The movement is in crisis, says Zuma

2011-06-27 13:14

The movement leading South Africa is in crisis, President Jacob Zuma has said, bemoaning ill-discipline, pre-maturely introducing key debates and the use of money to promote self-interest.

“Members of powerful organisations believe they can deal with things the way they want and not the way the situation demands,” he told delegates at the labour federation Cosatu’s central committee at Gallagher Convention Centre in Midrand today.

“For example, we may just decide to say whatever we want and not care about the image of the organisation because we believe even if we lose votes, it will not be a big loss as we are big anyway!” he said.

Zuma is president of the country and the ruling ANC, which is part of an alliance movement with Cosatu and the SA Communist Party.

After this year’s local elections, the ANC in taking stock of the poll results, particularly its performance among minority groups, said comments made by ANC Youth League president Julius Malema could have alienated these groups.

Zuma said the crisis facing the movement was not unique to the ANC, but had affected other liberation movements.

“Our strength could become our weakness if we are not careful,” he warned.

Another challenge the movement faced was the “disappearance of respect and discipline” in the ANC.

“... [We] have introduced a new culture of exchanging views and dealing with the views of other comrades publicly, even before we test such views within our organisations, and with the comrades who hold those views.

“This has introduced a tendency to determine policy on our feet, having not gone through the proper process that would normally help to maintain the dignity of the organisation,” he said, without specifically mentioning Malema’s push for the nationalisation of mines, and land reform.

Malema and the ANCYL managed to get nationalisation onto the ANC’s agenda at its national general council last year, where the party resolved to probe the viability of the state playing a larger role in the economy.

The ANCYL at its national conference this month also pushed for land redistribution without compensation.

“... [W]e introduce some debates prematurely before we have discussed them among ourselves and it creates a space for more disagreement in public on matters that could have [been] discussed and agreed on internally and give leadership as a united voice.”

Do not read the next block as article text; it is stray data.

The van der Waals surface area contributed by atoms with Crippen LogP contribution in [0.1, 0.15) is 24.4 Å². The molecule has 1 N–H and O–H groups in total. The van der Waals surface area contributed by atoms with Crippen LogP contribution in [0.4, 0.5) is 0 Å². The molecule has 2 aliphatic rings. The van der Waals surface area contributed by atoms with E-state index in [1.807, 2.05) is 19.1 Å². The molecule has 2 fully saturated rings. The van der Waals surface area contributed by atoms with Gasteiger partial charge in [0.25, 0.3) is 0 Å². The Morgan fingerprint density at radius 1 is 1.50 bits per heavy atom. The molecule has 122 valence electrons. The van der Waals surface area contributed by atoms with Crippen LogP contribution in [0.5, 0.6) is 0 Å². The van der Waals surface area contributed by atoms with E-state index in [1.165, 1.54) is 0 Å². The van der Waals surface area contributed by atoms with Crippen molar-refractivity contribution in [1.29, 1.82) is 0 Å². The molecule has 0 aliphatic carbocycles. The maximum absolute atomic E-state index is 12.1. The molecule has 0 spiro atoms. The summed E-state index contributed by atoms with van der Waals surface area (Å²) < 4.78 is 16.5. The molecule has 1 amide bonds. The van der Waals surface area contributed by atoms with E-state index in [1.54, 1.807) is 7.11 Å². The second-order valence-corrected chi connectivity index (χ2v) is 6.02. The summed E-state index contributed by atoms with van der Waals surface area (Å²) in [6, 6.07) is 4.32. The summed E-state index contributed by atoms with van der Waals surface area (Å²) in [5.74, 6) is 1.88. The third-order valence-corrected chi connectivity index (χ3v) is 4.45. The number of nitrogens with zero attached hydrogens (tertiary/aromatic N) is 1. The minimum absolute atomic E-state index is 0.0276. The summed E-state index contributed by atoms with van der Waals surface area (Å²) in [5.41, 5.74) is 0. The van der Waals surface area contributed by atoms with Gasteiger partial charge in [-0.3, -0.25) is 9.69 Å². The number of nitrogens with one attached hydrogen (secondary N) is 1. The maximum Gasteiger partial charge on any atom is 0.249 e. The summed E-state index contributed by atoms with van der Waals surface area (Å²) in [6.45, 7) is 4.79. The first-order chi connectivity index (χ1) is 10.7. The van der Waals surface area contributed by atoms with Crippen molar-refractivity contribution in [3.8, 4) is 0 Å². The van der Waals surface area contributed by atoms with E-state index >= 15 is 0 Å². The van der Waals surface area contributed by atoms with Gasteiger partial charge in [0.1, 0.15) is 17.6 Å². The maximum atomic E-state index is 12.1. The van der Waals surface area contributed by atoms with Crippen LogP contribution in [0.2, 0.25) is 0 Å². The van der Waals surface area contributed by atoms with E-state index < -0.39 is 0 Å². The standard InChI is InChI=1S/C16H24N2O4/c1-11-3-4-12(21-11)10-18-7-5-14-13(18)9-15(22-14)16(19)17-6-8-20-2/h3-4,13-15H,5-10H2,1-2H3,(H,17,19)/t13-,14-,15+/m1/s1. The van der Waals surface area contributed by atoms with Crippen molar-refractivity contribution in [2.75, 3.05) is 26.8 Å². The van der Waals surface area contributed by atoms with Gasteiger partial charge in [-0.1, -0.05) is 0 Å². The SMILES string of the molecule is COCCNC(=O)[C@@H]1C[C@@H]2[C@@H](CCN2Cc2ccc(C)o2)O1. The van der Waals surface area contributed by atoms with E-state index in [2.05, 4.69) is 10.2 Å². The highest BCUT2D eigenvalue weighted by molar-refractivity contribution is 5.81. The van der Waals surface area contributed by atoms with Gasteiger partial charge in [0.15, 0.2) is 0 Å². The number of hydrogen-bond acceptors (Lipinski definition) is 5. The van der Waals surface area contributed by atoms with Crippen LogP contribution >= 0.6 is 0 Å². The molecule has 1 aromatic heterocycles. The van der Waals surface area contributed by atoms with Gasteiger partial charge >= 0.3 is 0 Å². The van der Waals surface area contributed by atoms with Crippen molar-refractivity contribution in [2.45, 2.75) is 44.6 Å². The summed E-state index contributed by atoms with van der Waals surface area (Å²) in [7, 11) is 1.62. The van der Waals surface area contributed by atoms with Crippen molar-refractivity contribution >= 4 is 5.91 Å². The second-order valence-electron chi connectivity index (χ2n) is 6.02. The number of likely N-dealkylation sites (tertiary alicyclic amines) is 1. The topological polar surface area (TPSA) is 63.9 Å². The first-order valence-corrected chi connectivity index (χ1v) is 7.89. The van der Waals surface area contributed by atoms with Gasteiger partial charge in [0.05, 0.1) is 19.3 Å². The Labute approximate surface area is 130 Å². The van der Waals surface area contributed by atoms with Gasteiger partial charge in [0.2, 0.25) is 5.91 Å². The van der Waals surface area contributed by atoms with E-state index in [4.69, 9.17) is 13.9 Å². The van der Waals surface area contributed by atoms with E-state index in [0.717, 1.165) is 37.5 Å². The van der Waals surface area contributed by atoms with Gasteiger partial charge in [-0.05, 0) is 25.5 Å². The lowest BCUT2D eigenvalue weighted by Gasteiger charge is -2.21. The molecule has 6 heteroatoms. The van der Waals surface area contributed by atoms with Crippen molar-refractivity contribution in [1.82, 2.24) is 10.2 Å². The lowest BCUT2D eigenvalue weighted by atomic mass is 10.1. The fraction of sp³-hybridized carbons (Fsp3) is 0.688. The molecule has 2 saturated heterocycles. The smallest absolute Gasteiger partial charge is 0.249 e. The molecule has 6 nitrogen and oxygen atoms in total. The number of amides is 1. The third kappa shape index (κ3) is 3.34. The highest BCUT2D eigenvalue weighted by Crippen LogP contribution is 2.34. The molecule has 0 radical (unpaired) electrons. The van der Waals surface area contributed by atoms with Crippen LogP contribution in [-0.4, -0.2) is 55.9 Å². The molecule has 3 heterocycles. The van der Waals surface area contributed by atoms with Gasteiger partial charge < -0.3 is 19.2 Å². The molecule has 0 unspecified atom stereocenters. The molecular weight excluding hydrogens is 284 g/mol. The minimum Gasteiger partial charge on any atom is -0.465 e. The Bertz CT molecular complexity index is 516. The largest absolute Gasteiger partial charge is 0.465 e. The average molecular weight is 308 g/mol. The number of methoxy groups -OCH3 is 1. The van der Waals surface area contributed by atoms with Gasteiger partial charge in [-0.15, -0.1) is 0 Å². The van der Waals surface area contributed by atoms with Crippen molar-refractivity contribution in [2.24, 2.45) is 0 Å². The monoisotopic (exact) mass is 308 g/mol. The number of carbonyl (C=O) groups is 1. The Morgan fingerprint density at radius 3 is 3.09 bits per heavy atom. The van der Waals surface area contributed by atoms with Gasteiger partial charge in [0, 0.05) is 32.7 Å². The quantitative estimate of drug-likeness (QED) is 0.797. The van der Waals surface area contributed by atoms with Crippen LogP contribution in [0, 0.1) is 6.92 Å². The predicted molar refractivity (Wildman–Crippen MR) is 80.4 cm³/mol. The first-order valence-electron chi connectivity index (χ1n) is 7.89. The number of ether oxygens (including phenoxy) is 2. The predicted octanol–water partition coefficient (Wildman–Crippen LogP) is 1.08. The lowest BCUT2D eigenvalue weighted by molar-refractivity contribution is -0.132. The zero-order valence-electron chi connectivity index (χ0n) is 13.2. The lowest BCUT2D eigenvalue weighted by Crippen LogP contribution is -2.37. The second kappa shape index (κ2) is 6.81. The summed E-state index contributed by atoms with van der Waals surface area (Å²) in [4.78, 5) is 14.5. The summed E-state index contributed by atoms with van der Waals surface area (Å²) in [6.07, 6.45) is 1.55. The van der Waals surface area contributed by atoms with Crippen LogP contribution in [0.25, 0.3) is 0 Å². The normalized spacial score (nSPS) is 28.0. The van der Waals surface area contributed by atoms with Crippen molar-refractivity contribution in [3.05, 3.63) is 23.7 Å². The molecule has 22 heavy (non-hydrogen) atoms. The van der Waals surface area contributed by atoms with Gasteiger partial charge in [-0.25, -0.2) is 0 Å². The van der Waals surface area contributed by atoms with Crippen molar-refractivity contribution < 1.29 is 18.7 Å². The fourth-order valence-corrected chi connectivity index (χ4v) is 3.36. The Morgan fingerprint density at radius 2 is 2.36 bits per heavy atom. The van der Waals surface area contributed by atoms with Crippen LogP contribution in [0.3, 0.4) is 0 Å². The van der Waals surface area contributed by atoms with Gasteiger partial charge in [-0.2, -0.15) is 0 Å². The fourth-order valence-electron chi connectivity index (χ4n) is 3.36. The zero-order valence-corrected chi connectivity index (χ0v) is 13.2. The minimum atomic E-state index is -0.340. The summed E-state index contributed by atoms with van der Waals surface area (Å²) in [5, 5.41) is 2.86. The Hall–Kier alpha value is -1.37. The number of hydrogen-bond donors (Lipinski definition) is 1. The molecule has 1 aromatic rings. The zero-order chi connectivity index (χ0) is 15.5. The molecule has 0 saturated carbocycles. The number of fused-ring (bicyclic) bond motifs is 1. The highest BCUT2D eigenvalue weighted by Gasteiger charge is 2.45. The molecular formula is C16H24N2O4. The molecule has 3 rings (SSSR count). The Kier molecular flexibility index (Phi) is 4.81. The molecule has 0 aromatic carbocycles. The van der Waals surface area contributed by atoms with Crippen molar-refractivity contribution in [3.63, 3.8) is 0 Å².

Zuma reminded ANC members that the party had a “tried and tested” policy making process – which dated back to its formation in 1912.

Another challenge the movement faced was making issues a “free for all”, when members misunderstood the party’s “transparency and openness”.

“This helps a situation wherein people who are not necessarily part of our broad movement but who have certain views to promote, and also those who may have money but certain objectives, to find space to use other people to promote their policies in the movement.

“When interests are at stake, the issue of leadership becomes a matter of life and death,” he said.

“The issue is not how the organisation will or should be led, but how the interests of certain people must be protected.”

Zuma said the “money issue” had become a “big sickness” in the organisation – saying money was used to promote self-interest and this impacted on how the organisation was run.

“We need to uproot this sickness so that our organisations whose interests it is to defend the revolution can become instruments of the revolution rather than instruments of certain classes of certain people.”

He called on members to stop “clique-ism” and “gossip”, and to adhere to the “revolutionary way” of doing things.

“These tendencies must be fought by all who still call themselves revolutionaries.

“Its easy for anyone to call himself or herself a revolutionary who paid nothing to say so,” he added.

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